Raising the bar of Ethiopian honey
Many consumers see honey as a natural and healthy alternative to sugar. It is available on the market as table honey and also as a food ingredient, for example in sweets such as liquorice or in bakery products. Beeswax, another produce of honey bees, is used in cosmetic products like lip balms. But because the bee population is decreasing globally, there aren’t sufficient honey supplies to meet European demand.
European companies are looking for honey supplies elsewhere, a great opportunity for honey suppliers in developing countries, such as Ethiopia. Ethiopia has a strong tradition of producing and consuming honey. Honey is used in honey wine (or “Tej”), a national drink. But the country was not on the map of European importers. The quality of Ethiopian honey was too low, and the level of entrepreneurship was limited.
“I have just exported my first container of honey! I set up my company only a few years ago. Kasper of ProFound supported me throughout our development. He helped me to develop my export marketing strategy and exhibit at the Biofach trade fair.” – Samuel Woldekidan (Yerkisho Honey and Wax Trading)
From Ethiopian forests to the global market
Keeping honey bees offers additional income to farmers in Ethiopia. This is important in rural areas, where income opportunities are limited. Ethiopian farmers can combine honey production with other agricultural activities, such as coffee production.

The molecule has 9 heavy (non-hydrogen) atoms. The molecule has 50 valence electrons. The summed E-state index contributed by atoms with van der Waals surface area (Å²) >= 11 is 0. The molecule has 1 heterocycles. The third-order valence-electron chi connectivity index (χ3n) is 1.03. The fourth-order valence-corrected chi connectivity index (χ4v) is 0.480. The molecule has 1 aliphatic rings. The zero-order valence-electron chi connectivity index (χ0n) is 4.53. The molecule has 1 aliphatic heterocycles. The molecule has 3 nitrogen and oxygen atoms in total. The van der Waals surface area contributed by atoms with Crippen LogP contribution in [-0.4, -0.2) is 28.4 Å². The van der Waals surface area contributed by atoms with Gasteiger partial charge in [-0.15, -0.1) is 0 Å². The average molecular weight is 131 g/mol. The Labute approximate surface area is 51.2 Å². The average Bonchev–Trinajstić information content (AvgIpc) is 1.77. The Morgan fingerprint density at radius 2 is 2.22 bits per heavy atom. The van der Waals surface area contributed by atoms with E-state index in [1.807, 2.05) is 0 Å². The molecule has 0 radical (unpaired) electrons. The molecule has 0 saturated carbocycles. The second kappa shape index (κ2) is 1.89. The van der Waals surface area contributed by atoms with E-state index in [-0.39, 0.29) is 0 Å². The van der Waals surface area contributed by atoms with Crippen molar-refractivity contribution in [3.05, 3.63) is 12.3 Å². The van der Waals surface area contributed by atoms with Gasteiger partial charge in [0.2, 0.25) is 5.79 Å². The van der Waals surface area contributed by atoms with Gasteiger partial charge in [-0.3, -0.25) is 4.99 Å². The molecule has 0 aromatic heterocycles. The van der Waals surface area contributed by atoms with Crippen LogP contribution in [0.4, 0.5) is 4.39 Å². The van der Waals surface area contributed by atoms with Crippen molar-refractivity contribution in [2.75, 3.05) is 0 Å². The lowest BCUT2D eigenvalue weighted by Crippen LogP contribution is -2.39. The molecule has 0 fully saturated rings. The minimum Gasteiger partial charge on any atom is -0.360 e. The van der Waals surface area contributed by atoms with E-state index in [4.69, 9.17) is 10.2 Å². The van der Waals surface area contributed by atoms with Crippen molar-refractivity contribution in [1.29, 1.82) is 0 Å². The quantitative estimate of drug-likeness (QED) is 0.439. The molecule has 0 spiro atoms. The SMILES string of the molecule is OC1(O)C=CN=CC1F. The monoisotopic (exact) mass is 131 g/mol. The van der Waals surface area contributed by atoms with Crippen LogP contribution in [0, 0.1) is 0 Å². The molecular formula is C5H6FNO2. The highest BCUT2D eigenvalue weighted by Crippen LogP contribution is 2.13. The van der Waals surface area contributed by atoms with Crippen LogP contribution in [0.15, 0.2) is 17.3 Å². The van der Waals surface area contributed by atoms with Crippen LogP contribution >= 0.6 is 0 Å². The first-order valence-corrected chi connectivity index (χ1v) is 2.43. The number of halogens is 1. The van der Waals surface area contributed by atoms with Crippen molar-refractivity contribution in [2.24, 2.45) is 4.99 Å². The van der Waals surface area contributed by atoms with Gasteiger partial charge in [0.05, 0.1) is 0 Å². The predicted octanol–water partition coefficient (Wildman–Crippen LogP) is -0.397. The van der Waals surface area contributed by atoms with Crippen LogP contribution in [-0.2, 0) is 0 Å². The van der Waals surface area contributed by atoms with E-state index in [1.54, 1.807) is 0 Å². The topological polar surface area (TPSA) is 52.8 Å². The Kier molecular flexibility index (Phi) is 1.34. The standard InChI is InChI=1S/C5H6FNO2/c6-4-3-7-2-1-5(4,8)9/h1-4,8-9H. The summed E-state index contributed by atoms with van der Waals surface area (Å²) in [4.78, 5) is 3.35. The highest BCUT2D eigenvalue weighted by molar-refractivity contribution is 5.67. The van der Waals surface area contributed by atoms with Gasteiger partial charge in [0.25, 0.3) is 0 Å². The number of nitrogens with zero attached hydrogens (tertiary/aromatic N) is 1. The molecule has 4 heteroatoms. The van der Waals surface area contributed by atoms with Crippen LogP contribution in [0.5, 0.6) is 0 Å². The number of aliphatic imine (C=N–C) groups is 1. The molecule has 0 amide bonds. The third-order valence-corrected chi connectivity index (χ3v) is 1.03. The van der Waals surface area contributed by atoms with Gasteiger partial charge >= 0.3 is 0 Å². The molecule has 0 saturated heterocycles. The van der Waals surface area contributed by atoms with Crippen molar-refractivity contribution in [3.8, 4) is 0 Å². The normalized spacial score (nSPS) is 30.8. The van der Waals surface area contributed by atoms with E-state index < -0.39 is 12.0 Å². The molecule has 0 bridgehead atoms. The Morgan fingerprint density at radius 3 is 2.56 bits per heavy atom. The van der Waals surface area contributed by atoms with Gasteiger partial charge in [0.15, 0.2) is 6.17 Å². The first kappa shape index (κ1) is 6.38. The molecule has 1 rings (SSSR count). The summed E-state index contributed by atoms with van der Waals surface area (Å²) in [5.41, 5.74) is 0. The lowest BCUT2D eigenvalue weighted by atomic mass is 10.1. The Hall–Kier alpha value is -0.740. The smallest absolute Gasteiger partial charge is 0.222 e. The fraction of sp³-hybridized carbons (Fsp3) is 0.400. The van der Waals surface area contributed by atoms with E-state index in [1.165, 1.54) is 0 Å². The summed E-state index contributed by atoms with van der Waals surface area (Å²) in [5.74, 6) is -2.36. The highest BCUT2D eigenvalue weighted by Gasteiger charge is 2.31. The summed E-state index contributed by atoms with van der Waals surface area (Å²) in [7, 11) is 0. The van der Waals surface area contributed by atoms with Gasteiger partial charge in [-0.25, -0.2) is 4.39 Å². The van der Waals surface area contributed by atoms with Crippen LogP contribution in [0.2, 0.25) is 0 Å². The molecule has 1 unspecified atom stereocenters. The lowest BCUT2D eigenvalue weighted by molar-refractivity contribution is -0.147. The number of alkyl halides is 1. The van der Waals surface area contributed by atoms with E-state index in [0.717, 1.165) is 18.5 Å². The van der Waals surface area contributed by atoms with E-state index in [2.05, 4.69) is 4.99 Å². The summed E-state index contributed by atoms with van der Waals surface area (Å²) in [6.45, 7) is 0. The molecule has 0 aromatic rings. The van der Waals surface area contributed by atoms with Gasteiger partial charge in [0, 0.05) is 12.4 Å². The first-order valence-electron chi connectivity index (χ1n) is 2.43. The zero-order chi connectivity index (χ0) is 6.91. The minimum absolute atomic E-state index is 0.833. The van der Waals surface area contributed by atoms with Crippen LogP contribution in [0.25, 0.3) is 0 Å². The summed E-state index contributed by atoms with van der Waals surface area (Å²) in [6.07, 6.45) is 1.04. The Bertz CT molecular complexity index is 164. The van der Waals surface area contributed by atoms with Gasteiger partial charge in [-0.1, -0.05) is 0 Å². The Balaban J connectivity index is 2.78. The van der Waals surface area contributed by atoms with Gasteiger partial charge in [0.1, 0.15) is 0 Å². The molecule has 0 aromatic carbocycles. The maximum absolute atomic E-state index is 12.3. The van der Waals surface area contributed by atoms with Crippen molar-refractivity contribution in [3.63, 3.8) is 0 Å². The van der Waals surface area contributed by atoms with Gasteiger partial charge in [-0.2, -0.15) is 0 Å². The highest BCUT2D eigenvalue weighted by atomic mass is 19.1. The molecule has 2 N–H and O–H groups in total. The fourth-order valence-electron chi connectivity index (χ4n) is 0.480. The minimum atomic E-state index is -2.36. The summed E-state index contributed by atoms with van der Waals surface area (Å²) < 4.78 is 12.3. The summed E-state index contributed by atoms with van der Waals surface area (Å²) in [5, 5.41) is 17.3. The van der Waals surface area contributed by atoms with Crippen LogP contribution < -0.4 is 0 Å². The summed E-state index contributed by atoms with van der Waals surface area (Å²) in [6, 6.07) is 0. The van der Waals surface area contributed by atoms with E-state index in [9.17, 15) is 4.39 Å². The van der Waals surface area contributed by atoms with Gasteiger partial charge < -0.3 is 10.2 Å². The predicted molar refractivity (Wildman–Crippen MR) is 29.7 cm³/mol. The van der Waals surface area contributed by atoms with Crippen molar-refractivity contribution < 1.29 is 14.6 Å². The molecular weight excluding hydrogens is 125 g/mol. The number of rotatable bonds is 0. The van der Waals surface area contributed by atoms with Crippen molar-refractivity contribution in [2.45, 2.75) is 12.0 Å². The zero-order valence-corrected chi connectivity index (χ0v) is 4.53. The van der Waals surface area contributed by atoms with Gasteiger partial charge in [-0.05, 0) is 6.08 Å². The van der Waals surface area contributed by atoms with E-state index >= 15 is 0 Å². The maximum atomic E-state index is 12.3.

Honey bees can also forage in Ethiopia’s wild areas (such as forests or dry lands), giving communities incentives to protect these areas and not exploit them for fire wood. For ProFound, this offers a strong basis to build capacities of the Ethiopian honey sector in order to supply international markets with sustainable, organic-certified honey.
“With the support of ProFound we know how to facilitate poor beekeepers in Ethiopia to access sustainable markets for their honey. ProFound helped us to develop the honey value chain by improving the partnerships between our Ethiopian honey processors and international buyers. Their knowledge on the international honey market and the requirements such as food safety management give us a clear direction for our strategy on honey value chain development.” – Yetnayet Girmaw (SNV Ethiopia)
Seven Ethiopian entrepreneurs now market organic honey
ProFound developed sustainable value chains for organic honey with seven Ethiopian entrepreneurs who are processing and marketing honey. This is part of the ASPIRE project, funded by the Dutch embassy in Ethiopia.
Key results of the project include:
- Improved incomes for a wider group of beekeepers.
- Higher incomes for entrepreneurs exporting honey.
- Increased awareness of organic agriculture in Ethiopia and its broader recognition in Europe.